Oxaliplatin (OXA) is a first-line agent in the systemic treatment of colorectal cancer (CRC). OXA-induced neuropathy is the most prominent adverse effect, both during and after the completion of chemotherapy. OXA neurotoxicity (OXA-NTX) is a dose-limiting, frequent, and long-lasting adverse event that may compromise therapeutic outcome and the quality-of-life of CRC patients. Increased knowledge of the pathophysiology and clinical profile of this neuropathy is being achieved. Two types of neuropathy are usually observed, and evidence suggests a link between the acute symptoms and the development of chronic NTX. In this paper we review the main advances and the outstanding issues concerning OXA-NTX, for example calcium/magnesium and other drugs in the prophylaxis and treatment of this neuropathy. Recently available and ongoing investigation of pharmacogenomics, clinical and neurophysiological risk factors, and early markers of OXA-NTX are of great value in clinical decision-making, contributing to minimizing the risk of severe neuropathy. © 2014 Springer Science+Business Media New York. Source

Izquierdo C.,Hospital Universitari Of Bellvitge Ico Duran ynals | Velasco R.,Hospital Universitari Of Bellvitge Ico Duran ynals | Velasco R.,Autonomous University of Barcelona | Vidal N.,Hospital Universitari Of Bellvitge Ico Duran ynals | And 6 more authors.

Background. Primary central nervous system lymphomas may present as diffuse, nonenhancing infiltrative lesions. This rare variant is termed lymphomatosis cerebri (LC). We did a systematic review and analysis of the literature, adding our own cases, to better characterize LC in order to improve early diagnosis and treatment. Methods. PubMed, ISI Web of Knowledge, and hospital databases were reviewed. Information was extracted regarding demographic, clinical, histological, cerebrospinal fluid (CSF), neuroimaging, and treatment variables. The impact of single parameters on overall survival (OS) was determined by applying univariate and multivariate analyses. Results. Forty-two patients were included (median age: 58 y; range: 28-80 y). At consultation, 52% of patients had a poor KPS. The most common presenting symptom was cognitive decline (59.5%). Imaging studies showed supratentorial and infratentorial infiltration in 55% of patients and bilateral hemispheric involvement in 95%. CSF pleocytosis was present in 51.5% of the patients. Median time to diagnosis was 4.5 (range: 1-30) months, and the diagnosis was not established until autopsy for 33% of patients. The median OS was 2.95 (range: 0.33-56) months; however, those patients who received methotrexate had a median OS of 13.8 (range: 0.7-56) months. Analysis identified KPS ≥ 70 (HR: 0.32; 95% CI: 0.114-0.894; P =. 03) and treatment with methotrexate (HR: 0.19; 95% CI: 0.041-0.886; P =. 034) as independent favorable prognostic factors, whereas T-cell lymphoma was independently related with a worse outcome (HR: 6.62; 95% CI: 1.317-33.316; P =. 022). Conclusions. LC is a misdiagnosed entity associated with considerable diagnostic delay. MRI evidence of bilateral hemispheric involvement and CSF pleocytosis should be alerts for this diagnosis. Treatment with methotrexate-based chemotherapy must be considered, especially for patients with good KPS. © 2015 The Author(s). Published by Oxford University Press on behalf of the Society for Neuro-Oncology. All rights reserved. Source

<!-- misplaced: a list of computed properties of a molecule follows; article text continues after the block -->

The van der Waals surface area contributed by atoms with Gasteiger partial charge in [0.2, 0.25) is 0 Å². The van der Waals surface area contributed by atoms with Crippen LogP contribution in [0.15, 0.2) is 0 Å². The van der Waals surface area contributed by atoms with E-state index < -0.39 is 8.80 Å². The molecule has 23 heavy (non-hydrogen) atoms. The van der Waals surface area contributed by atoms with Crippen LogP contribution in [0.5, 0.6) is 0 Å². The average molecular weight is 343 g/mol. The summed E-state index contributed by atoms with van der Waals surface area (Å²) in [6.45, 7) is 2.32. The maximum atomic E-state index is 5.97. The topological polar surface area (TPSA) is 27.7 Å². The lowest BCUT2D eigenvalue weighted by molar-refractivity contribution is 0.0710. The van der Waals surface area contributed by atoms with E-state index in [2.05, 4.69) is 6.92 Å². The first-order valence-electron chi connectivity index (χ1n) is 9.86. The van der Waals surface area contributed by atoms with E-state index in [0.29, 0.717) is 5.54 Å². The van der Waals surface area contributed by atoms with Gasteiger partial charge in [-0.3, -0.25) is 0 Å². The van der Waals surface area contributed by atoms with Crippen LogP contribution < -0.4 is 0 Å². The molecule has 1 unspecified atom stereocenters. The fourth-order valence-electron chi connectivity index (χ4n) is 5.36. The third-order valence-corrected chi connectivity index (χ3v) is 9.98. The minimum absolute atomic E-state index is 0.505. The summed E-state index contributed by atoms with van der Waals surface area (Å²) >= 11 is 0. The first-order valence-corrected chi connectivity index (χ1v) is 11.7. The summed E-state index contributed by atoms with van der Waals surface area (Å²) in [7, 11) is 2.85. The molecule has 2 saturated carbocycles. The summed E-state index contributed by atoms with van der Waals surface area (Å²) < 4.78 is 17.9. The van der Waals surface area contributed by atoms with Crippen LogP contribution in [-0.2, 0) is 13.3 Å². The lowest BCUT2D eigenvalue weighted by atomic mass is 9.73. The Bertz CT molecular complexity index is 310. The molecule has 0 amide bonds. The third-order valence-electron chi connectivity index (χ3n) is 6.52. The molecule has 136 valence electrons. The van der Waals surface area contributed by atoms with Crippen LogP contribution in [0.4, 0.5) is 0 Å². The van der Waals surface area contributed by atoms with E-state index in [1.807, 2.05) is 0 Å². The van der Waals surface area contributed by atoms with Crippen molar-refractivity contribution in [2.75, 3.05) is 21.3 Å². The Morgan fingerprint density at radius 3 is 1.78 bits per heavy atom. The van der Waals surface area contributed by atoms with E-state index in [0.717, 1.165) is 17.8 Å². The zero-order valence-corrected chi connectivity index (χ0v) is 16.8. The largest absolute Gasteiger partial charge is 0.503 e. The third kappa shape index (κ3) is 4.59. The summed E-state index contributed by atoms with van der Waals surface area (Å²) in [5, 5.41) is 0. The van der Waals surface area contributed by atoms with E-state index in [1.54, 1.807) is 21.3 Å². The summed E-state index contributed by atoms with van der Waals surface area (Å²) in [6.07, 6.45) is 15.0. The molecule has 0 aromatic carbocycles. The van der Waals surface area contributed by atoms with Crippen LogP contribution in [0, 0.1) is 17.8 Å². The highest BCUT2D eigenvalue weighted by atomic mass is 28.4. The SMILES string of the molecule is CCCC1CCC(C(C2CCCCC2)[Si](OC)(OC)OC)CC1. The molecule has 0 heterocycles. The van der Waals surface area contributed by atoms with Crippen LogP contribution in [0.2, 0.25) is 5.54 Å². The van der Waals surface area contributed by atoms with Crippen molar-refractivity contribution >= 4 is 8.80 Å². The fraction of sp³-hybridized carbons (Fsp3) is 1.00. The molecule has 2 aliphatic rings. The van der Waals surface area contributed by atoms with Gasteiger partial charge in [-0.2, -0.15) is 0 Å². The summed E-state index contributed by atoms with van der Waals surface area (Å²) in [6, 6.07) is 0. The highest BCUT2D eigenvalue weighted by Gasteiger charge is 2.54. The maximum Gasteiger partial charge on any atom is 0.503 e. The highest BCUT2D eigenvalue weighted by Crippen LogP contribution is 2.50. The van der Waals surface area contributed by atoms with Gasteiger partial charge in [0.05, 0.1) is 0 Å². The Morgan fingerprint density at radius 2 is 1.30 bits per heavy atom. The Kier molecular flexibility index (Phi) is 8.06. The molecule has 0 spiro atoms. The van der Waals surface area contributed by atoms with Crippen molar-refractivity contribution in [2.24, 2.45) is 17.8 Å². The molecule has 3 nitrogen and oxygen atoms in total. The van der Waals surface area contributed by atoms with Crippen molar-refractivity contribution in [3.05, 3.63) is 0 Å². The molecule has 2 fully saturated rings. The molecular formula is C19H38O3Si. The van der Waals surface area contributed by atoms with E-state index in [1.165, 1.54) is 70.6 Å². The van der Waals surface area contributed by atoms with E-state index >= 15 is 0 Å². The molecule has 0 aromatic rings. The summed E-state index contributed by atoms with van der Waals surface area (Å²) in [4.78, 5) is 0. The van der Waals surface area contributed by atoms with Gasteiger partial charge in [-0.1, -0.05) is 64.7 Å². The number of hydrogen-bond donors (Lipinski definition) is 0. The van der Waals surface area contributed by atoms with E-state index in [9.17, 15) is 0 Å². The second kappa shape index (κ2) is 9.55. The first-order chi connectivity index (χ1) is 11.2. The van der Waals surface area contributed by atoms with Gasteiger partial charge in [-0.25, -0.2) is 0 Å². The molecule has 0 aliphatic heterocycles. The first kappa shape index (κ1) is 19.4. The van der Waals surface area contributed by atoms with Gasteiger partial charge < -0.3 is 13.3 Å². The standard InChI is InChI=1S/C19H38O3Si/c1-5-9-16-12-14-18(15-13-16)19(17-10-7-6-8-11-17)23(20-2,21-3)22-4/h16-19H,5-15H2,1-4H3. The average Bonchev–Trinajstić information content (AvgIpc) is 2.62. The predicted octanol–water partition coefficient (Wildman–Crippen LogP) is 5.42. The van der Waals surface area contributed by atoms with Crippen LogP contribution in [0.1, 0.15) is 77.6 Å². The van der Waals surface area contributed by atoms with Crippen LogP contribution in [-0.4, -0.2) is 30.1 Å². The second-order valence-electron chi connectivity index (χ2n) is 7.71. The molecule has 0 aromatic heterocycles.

Briani C.,University of Padua | Argyriou A.A.,Saint Andrews State General Hospital of Patras | Argyriou A.A.,University of Patras | Izquierdo C.,Hospital Universitari Of Bellvitge Ico Duran ynals | And 11 more authors.
Journal of the Peripheral Nervous System

This prospective study sought to identify the potential reversibility of oxaliplatin-induced peripheral neuropathy (OXAIPN) by following-up its long-term course 2 years after discontinuation of oxaliplatin (OXA)-based chemotherapy. Participants were 91 colorectal cancer patients treated with OXA-based chemotherapy. Neurological assessment, clinical Total Neuropathy Score© (TNSc©) and nerve conduction studies were performed at baseline (T0), the end of chemotherapy (T1) and 2 years (T2) after discontinuation of chemotherapy. A total of 73 of 91 (80%) patients experienced OXAIPN at T1. At a median follow-up of 25 months, persistence of chronic OXAIPN was present in 61 of 73 patients (84%) and complete resolution was present in 12 patients (17%). Longitudinal comparison of TNSc© values between T1 and T2 revealed that the overall severity of OXAIPN in those 61 patients significantly decreased over time. Median TNSc© values were nine (range: 2-15) at T1 vs. four (range: 2-12) at T2 (P < 0.001). Likewise, sensory nerve conduction measures at T2 significantly improved in all sensory nerves tested, compared with T1. Severity of OXAIPN at T2 was significantly associated (P < 0.001) with high severity of OXAIPN at T1. In conclusion, persistence of OXAIPN beyond 2 years after finishing chemotherapy is common. Clinical and neurophysiological improvement is observed, although recovery is often incomplete. © 2015 Peripheral Nerve Society. Source